- The Washington Times - Monday, July 14, 2003

All airline passengers will be “encouraged” to put their shoes through X-ray machines before walking through metal detectors — or, if they decline, face more-thorough screening, even if the footwear does not set off an alarm.

The new policy by the Transportation Security Administration sets in motion nationwide what is practiced only at select airports to prevent a shoe-bomb terrorist from boarding a plane.

Admiral James M. Loy, TSA administrator, said the increased focus on screening shoes is necessary given information gathered by U.S. intelligence agencies.

Al Qaeda terrorist Richard C. Reid was sentenced to life in prison this year for attempting to ignite a bomb hidden in his tennis shoe while flying from Paris to Miami. Federal officials said an accomplice helped Mr. Reid construct the bomb, which he tried to ignite on an American Airlines flight Dec. 22, 2001.

“Our screeners have always worked hard to make sure a shoe-bomb does not get on an aircraft. Now we must make sure our security process is consistent so air travelers know what to expect at every airport in the country,” Adm. Loy said.

Screeners will be given guidance on which shoes require X-ray and will be “instructed to encourage passengers to remove their shoes and submit them for X-ray examination. Passengers will not be required to take off their shoes before going through metal detectors, but should understand their chances of being selected for a more-thorough secondary screening will be lower if they do.”

One commercial airline pilot said the policy was not likely to benefit security but would help airline screeners speed up the process.

“My feeling is it will increase the speed and flow, which will help the screeners focus on other problems,” the pilot said.

Billie H. Vincent, chief executive officer of Aerospace Services International and former head of security for the Federal Aviation Administration, said the TSA is struggling with what could be called conflicting directives to increase security and speed up screening.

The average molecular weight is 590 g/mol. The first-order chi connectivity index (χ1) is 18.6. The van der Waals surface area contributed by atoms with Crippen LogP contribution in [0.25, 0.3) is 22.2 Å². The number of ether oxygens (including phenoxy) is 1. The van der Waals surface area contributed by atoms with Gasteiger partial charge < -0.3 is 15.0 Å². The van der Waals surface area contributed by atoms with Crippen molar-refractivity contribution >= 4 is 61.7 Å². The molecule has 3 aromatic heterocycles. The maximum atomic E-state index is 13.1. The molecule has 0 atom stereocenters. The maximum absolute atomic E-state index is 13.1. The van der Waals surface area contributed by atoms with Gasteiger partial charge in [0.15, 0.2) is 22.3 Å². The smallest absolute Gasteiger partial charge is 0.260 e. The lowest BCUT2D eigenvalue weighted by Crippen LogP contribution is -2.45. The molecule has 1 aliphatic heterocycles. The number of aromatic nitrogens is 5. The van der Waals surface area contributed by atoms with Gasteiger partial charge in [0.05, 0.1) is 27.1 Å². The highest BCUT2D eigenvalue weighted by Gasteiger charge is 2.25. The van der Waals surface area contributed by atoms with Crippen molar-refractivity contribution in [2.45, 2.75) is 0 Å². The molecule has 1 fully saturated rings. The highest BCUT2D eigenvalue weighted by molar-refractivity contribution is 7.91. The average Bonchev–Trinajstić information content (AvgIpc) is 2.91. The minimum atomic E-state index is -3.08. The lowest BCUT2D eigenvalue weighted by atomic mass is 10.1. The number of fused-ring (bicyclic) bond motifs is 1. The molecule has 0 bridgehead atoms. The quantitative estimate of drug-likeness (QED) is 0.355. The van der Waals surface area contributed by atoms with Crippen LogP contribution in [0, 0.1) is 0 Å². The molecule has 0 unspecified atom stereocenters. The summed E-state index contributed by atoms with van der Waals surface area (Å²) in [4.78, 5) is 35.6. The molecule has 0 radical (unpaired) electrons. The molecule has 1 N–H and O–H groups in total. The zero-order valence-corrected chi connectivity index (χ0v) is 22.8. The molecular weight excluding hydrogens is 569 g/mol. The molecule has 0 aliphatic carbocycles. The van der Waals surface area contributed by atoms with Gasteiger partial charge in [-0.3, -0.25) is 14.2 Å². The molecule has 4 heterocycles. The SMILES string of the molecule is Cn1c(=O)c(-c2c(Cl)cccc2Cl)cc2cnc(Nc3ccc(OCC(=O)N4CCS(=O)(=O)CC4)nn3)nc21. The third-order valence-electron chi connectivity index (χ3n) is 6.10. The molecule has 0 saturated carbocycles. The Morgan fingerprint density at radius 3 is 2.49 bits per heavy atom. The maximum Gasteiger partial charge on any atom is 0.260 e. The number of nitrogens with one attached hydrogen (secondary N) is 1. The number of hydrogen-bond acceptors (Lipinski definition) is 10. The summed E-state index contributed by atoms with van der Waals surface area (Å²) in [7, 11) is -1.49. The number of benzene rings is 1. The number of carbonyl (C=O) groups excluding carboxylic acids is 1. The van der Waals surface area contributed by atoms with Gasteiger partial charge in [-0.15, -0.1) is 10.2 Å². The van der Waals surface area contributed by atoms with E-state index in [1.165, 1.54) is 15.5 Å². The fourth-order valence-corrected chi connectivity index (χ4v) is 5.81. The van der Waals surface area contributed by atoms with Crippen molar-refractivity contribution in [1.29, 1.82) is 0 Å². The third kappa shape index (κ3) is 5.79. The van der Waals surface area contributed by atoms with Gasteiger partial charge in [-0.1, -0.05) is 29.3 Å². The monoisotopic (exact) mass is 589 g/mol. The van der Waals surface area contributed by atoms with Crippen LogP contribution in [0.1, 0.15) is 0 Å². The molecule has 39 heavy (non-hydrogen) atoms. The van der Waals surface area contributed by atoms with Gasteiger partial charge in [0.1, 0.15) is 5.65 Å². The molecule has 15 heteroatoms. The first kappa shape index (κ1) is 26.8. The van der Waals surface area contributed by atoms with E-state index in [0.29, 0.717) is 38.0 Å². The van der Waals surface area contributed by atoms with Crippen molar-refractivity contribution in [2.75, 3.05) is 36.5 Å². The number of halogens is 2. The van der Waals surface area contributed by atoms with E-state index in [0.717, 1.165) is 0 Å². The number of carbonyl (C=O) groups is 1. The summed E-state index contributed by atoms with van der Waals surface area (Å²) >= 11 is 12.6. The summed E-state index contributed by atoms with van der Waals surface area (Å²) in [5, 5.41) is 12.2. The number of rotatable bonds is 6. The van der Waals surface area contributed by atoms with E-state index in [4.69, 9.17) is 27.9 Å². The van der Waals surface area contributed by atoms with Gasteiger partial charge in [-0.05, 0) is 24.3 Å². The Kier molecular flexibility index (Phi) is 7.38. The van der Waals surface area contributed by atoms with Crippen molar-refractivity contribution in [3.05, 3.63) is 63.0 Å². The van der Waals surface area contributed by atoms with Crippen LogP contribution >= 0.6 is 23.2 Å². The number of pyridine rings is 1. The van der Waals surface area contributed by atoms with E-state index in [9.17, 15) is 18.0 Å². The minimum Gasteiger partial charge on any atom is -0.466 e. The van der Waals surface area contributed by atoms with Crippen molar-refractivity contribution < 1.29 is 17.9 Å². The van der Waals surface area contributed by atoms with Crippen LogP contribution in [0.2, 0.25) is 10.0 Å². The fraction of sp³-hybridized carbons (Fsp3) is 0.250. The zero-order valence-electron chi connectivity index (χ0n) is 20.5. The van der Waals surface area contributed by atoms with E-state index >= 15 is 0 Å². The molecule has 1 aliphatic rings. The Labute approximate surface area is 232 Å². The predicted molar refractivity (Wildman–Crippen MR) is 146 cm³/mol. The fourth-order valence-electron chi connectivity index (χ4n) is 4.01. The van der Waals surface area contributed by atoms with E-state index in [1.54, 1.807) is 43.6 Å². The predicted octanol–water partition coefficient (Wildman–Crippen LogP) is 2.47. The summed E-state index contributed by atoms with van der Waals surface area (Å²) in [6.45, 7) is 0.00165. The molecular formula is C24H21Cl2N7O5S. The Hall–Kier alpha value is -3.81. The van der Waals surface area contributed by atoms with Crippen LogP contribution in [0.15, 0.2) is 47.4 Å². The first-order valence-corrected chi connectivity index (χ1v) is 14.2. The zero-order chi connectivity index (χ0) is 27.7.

Metal detectors are doing their job and detecting metal in shoes, but creating a heavier workload for screeners.

“That is not a nuisance alarm; the equipment is working the way it is supposed to but the consequences are higher workloads,” Mr. Vincent said.

So, to compensate, some onus is being shifted to passengers.

“It appears they are trying to deal with it like the old scam artists used to do to cool the mark out,” said Mr. Vincent, referring to a technique used to put the target at ease, unaware of being scammed.

“They pacify the passenger coming through by putting out the word that if you want to avoid increased hassle, don’t [complain] about taking your shoes off and do it voluntarily so you won’t have any problems,” Mr. Vincent said.

Mary Schiavo, former inspector general for the Transportation Department and a critic of the FAA, said the new policy will be a “terrible problem” for older passengers. Others, she said, should “get used to doing it.”

“Once you ring the bell you are stuck in the slow lane to be prodded, padded and searched. If you can switch to footwear that is easy to put on and get off you will go through a lot faster,” she said.

However, one frequent flyer said he found the new policy “absolutely appalling.”

“To me, it’s absolutely amazing how one crazed lunatic can interfere with the entire footwear of a nation of 285 million people,” he said.

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